It is therefore desirable to establish with the urgency it calls for a highly professional Press Council to govern the liberty with which the Constitutional freedom of expression is enjoyed by the media. Other than being constituted absolutely independently, the Press Council must be empowered to take actions that will keep the media to its true role of informing, educating and entertaining within established bounds of decency. As a substantive watchdog, it should be capable of receiving complaints with diligence and acting to get the offending parties to publish without delay unambiguous rectifications of misrepresented facts, thus gaining time over unduly protracted legal processes. Our media will be operating several notches higher if we manage to put an end to the law of the jungle by this process. Hopefully, this institution will become an effective regulator and it will spare us the wasting of our national focus on issues which should not be among our major preoccupations at this time.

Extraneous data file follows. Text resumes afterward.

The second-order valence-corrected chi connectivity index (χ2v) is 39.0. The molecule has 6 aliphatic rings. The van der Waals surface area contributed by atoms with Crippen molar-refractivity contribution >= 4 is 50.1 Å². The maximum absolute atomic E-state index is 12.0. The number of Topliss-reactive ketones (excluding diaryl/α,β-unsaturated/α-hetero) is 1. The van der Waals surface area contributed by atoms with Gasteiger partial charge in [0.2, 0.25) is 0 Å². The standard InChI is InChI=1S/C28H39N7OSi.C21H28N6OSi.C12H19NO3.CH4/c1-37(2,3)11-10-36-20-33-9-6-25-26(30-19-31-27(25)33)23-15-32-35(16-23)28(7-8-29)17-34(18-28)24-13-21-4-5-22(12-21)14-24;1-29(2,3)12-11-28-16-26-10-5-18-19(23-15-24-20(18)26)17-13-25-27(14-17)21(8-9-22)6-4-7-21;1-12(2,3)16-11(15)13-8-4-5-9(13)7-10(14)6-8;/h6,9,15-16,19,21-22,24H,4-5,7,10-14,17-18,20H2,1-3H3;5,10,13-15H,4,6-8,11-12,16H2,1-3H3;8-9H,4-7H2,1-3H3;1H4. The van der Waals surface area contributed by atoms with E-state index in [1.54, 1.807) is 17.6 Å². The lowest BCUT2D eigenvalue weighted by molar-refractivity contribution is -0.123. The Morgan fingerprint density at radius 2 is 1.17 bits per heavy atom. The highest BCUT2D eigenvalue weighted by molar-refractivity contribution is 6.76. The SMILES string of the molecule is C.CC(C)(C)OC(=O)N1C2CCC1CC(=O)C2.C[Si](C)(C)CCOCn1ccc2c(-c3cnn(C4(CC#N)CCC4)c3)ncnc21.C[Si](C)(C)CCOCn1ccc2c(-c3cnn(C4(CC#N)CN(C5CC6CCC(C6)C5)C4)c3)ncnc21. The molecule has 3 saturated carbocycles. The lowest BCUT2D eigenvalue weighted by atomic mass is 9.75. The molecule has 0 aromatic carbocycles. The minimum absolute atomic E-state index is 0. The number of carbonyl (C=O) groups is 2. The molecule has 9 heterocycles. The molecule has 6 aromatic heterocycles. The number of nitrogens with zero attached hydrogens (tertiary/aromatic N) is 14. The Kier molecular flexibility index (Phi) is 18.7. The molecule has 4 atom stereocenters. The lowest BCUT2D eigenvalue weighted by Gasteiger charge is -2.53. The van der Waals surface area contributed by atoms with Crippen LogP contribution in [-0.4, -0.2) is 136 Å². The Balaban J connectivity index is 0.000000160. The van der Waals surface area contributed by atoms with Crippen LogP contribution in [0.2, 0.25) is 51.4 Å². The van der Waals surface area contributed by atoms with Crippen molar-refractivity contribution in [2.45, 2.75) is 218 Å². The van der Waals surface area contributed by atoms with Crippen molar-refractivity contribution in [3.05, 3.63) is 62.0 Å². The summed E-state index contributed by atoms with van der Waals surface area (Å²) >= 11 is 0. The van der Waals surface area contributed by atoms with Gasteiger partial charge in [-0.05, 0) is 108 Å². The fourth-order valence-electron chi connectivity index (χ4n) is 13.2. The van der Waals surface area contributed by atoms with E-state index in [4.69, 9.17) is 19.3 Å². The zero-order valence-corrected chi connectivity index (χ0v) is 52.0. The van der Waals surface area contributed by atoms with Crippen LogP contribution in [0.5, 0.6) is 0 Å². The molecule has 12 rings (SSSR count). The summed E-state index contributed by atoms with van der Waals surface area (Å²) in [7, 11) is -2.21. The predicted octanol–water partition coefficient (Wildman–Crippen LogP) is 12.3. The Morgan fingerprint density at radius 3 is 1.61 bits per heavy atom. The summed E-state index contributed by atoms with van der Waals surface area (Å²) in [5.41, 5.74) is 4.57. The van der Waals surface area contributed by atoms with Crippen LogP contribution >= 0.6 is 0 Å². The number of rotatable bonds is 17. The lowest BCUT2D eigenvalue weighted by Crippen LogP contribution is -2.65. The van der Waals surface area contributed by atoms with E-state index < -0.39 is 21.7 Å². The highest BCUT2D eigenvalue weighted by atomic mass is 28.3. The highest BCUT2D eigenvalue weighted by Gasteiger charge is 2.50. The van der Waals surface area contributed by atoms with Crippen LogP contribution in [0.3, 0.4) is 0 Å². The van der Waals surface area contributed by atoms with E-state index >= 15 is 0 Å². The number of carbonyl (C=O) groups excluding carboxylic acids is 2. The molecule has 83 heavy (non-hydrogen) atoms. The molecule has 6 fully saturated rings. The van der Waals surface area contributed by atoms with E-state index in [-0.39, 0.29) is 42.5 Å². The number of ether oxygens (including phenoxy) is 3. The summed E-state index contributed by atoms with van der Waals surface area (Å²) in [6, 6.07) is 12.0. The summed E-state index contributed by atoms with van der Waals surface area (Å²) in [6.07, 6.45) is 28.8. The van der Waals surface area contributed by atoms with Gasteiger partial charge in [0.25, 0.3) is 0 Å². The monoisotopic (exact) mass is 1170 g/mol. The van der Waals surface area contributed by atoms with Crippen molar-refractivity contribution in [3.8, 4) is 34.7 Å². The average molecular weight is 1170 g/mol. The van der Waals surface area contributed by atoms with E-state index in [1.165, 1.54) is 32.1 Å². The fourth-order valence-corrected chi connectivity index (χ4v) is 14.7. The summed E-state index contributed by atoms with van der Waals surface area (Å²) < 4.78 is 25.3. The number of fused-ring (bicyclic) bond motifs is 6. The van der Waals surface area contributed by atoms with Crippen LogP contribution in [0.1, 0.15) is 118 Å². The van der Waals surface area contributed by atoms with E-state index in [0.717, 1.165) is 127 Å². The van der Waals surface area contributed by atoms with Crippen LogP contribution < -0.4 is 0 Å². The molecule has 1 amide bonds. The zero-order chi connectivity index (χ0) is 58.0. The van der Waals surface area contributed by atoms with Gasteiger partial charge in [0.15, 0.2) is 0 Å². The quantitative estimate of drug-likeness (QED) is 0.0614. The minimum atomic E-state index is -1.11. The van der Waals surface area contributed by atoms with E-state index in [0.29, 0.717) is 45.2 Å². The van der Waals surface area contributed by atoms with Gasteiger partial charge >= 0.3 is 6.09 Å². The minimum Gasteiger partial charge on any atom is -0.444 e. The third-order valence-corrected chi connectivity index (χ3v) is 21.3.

M.K.